Stock Return Predictability and Model Uncertainty: A Frequentist Model Averaging Approach
|Author:||Mgr. Vojtěch Pacák|
|Year:||2019 - summer|
|Leaders:|| doc. PhDr. Tomáš Havránek Ph.D.
|Work type:|| Finance, Financial Markets and Banking
|Awards and prizes:|
|Abstract:||The model uncertainty is a phenomenon where general consensus about the form of specific
model is unclear. Stock returns perfectly meet this condition, as extensive literature offers
diverse methods and potential drivers without a clear winner among them. Relatively
recently, averaging techniques emerged as a possible solution to such scenarios. The two
major averaging branches, Bayesian (BMA) and Frequentist (FMA) averaging, naturally deal
with uncertainty by averaging over all model candidates rather than choosing the "best" one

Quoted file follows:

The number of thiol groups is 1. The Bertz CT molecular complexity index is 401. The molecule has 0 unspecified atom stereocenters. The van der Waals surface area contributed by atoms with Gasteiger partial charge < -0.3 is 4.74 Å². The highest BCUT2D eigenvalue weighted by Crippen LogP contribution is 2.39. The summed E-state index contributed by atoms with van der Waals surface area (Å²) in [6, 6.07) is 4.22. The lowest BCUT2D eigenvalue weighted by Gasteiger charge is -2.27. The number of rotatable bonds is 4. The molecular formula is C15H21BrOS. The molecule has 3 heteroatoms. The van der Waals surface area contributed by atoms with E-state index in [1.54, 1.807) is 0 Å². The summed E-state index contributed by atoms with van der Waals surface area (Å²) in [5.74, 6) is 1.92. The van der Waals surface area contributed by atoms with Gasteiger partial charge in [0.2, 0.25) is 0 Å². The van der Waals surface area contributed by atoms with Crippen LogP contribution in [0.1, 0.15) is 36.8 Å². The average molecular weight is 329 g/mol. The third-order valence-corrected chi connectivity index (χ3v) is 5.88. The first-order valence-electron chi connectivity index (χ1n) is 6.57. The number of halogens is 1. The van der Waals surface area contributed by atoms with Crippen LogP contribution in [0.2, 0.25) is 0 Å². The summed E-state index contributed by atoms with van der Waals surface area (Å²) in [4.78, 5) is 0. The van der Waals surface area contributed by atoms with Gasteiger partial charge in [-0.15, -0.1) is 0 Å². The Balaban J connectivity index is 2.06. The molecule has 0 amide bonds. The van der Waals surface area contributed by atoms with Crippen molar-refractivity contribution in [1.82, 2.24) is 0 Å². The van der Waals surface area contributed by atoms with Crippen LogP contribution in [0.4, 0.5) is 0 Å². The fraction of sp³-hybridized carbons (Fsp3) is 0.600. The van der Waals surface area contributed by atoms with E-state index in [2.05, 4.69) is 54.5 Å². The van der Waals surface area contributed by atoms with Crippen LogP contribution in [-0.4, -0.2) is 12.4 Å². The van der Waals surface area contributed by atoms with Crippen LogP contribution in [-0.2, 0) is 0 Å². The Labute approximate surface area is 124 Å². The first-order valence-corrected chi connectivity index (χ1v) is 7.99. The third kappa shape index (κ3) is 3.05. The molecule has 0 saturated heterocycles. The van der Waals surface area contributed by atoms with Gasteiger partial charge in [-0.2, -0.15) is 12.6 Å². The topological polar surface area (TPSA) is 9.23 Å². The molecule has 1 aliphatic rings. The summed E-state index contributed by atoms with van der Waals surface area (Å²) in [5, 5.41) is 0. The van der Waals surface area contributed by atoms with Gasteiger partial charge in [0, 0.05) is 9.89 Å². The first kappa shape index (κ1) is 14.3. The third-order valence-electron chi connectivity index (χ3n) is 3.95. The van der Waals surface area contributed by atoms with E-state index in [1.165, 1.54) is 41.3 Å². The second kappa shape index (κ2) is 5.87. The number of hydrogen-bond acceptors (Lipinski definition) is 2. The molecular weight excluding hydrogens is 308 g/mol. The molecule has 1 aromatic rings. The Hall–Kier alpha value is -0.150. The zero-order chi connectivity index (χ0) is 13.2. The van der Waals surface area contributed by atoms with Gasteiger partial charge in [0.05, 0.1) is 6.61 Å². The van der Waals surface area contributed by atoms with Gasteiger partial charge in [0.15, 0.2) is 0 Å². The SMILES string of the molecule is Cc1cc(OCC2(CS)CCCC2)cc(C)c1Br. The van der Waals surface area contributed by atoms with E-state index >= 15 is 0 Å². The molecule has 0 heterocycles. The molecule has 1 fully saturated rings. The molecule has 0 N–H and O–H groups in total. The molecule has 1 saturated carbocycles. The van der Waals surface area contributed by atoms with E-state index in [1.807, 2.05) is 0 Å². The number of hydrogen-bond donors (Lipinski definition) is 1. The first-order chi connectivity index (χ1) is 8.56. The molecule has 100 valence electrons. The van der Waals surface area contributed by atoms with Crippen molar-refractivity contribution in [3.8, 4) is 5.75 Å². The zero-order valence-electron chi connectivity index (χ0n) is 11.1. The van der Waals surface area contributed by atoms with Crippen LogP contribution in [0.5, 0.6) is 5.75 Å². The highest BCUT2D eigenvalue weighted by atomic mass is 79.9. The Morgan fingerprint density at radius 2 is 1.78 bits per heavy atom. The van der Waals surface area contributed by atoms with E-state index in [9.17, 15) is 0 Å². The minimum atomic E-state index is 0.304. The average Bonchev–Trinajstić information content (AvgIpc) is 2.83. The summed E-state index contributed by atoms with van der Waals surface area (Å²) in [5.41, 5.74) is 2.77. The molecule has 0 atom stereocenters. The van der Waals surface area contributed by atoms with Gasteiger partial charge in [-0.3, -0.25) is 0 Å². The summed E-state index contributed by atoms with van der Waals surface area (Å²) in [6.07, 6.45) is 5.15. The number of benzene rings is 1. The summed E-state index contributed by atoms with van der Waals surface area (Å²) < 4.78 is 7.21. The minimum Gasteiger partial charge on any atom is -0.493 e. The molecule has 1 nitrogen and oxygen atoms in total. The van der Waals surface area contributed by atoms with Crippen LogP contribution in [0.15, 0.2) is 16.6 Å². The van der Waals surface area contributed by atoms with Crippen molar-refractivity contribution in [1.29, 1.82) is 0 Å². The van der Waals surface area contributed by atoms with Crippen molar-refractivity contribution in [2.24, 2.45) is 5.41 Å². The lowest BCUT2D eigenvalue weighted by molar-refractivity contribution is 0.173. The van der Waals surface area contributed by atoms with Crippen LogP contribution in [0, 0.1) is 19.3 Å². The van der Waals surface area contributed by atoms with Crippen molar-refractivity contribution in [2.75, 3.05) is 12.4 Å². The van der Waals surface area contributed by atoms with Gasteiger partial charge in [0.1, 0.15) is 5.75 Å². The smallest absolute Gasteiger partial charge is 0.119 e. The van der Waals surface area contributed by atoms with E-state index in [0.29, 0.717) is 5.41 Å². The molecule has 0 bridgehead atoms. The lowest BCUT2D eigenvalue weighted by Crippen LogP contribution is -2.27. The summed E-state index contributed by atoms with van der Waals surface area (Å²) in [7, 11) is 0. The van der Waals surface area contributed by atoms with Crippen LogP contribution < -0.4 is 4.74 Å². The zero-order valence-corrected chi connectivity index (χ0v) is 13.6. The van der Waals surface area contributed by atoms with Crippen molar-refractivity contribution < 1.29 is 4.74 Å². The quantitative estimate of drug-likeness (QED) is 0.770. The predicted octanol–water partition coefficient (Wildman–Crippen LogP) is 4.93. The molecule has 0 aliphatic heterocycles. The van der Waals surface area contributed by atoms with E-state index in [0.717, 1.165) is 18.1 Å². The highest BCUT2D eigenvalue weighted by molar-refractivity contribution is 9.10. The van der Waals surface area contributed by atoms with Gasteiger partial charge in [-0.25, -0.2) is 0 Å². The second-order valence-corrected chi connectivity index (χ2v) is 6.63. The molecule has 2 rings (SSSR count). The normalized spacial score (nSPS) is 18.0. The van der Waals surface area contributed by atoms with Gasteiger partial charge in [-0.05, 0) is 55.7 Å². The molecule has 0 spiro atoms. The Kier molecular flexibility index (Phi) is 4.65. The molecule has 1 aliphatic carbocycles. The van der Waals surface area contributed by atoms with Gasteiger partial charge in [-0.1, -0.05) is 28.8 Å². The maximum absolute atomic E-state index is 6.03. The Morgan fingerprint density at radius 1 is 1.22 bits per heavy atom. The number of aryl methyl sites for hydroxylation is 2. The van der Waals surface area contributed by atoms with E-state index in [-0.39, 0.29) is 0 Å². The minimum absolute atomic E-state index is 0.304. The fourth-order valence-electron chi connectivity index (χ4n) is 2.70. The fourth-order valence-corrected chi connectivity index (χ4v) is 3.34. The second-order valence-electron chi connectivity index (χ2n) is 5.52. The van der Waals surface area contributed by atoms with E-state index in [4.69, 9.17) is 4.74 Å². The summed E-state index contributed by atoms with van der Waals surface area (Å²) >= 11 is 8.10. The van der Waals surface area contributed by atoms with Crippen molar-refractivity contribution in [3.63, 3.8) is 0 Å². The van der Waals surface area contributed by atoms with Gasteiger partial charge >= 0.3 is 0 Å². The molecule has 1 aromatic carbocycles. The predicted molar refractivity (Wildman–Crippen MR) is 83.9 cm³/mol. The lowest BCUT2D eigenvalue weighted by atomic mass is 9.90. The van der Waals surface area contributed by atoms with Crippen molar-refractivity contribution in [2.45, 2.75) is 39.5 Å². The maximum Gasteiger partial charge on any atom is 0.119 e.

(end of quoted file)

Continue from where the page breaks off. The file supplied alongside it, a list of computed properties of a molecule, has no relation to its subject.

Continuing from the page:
of them. We focus on FMA and apply this method to our data from U.S. market about S&P
500 index, that I help to explain with the set of eleven explanatory variables chosen in
accordance with related literature. To preserve a real-world applicability, I use rolling
window scheme to regularly update data in the fitting model for quarterly based reestimation. Consequently, predictions are obtained with the use of most recent data.
Firstly, we find out that simple historical average model can be beaten with a standard
model selection approach based on AIC value, with variables as Dividend Yield, Earnings
ratio, and Book-to-Market value proving consistently as most significant across quarterly
models. With FMA techniques, I was not able to consistently beat the benchmark from
model selection, as results are rather disappointing. I discuss impact of window size choice in
the rolling scheme and eventually re-run analysis with single window shift and random split.
Observed results are much more promising, as all FMA methods are outperforming